1.4.20

Notes from March 2020





I usually start writing these monthly updates at the end of the previous month, so I can add bits when they happen throughout the month. What a difference between the end of February and now HUH? I refuse to use any of the following phrases: uncertain times, wild times, crazy times, basically anything with the phrase 'these times', because why are we all suddenly talking like Victorians.

But damn, things be weird. Well I say that, but to be honest, I've been working from home for a week and it all feels like the new normal already, albeit with a much less comfortable desk and chair. Humans can adapt well I guess. Maybe I'll be saying something totally different at the end of April. Fingers crossed it will be a more positive slant.

Nonetheless here is the March round up. Stay safe :)


Reading (a bumper edition of articles/slideshows of pretty pictures to curve boredom)


Articles

Books
  • The Story of a New Name Elena Ferrante. This is book two of the Neopolitan novels, a quartet of books about two girls growing up in poverty stricken Naples in the 1950s and onwards. I read the first book, My Brilliant Friend in December, loved it, and this second installment is even better than the first. I haven't felt so completely swept away in a story in a while. Third installment is already on order from the library. 
  • Interpreter of Maladies Jhumpa Lahiri. This author is quickly becoming one of my favourites. I've never enjoyed a book of short stories as much as these, in particular 'Mrs. Sen' which made my heart hurt. Jhumpa Lahiri creates memorable characters to root for. She uses the perfect amount of words and depicts emotion without beating you over the head with it. I love her.  
  • Rabbit Patricia Williams (aka. Ms Pat) Another 5 star read for me this month. Rabbit is the real life story of the author who grew up in the Atlanta hood (her words) in the 80s & 90s. It is fascinating, funny, poignant and heartbreaking. The tales she tells will have you shaking your head in disbelief. A very important story. 
  • Those who Leave and those who Stay Elena Ferrante. My library reservation of the third in the Neopolitan novels arrived before social distancing kicked in so I devoured that as soon as possible. Not as captivating as the second installment, in my opinion, but nonetheless brilliant and transported me to Naples and Florence in an instant. I have ordered the fourth and final novel from Foyles, as the library is shut for the forseeable. 
  • Anatomy of a Scandal Sarah Vaughan. Didn't care for this book, a supposed legal thriller about a high profile politician accused of rape. I could see most of the twists coming, and it has a style of writing that seems to be in a lot of modern books which I find quite annoying. Sentences where there is a point made, then a hyphen and the point is expanded on, using unnecessary description and adjectives. E.g "The clay-red puddles that spread across the potholed road and that cry out for Emily and Finn to splash one another with water: fat globules that pearl on waterproof trousers and coats." Not for me. 

Watching

So I caved and binged Love is Blind which was in a word, nuts. People have asked me if it's worth watching and I don't really know how to answer. It was addictive viewing but at the same time I probably won't watch the inevitable second series. There was a lot of filler in between the drama and it was edited quite weirdly - the contestants would say things that would make 0 sense within the trajectory of the episode. Could easily have been 30 minute episodes, 40 minutes tops instead of an hour long.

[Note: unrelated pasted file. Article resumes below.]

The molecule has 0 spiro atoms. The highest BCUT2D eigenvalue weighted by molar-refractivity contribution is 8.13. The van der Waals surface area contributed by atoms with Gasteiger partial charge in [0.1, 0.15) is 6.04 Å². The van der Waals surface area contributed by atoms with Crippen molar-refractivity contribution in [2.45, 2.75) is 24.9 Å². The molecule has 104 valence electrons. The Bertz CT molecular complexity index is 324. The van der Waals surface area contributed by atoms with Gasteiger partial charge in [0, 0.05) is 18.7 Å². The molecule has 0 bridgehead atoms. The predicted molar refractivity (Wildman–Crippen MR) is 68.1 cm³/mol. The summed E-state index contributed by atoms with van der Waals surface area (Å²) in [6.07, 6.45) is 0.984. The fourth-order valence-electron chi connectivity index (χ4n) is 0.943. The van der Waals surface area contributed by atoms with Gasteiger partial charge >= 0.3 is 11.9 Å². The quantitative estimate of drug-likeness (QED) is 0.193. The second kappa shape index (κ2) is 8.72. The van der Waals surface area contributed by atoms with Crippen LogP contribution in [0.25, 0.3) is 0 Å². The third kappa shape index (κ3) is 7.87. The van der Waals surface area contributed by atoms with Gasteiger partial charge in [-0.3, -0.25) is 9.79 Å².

I've also been working my way through my Netflix list and started Top Boy and Schitt's Creek. Enjoying the former, can't make my mind up yet about the latter. Ru Paul's Drag Race is back for series 12 which always puts me in a good mood. Rich and I wanted a major boxset to watch during the lockdown, and that boxset is The Sopranos. Things I am enjoying greatly about this series is the fashion, the way they talk and just the general fact that it's so 90s. I can see why everyone raves about it.

One of Bristol's independent cinemas, Watershed, gave their subscribers a free trial of Mubi, an independent film service. My dad and I watched 'Mustang' (separately of course) and then discussed it on the phone. Independent, socially distancing film club! The film is a Turkish subtitled number about 5 sisters who are being married off against their will. It was equal parts lovely and sad, with great acting. 

Doing

Washing my hands. Avoiding people. Face-partying. Making a 'Lockdown List' in my bullet journal.

Eating

Before social distancing was in full swing, Rich and I visited Landrace bakery in Bath. There is a big sheaf of wheat decorating one of the walls and you can see the bakers making the delicious treats behind the counter. Will look forward to returning when possible.

For general food, I have beeb planning meals as normal, and then hoping for the best when we go to the supermarket. To be fair, I can usually get most of what I need. I am so so glad that we signed up for a fruit and veg box at the beginning of the year, so we're still getting lots of fresh, organic stuff to use. Particular fave recipes I have made this month include this Chilli Bean Cornbread Cobbler  and Sweet Potato with Charred Lemon and Crunchies. That last one in particular  ~ DAMN ~ 

Wanting

I have fallen in love and it is with this cardigan. Am strongly considering trying to either craft my own or convince Rich it is a purchase we need much more than a sofa for our new house. 


Enjoying on Instagram (another bumper edition)

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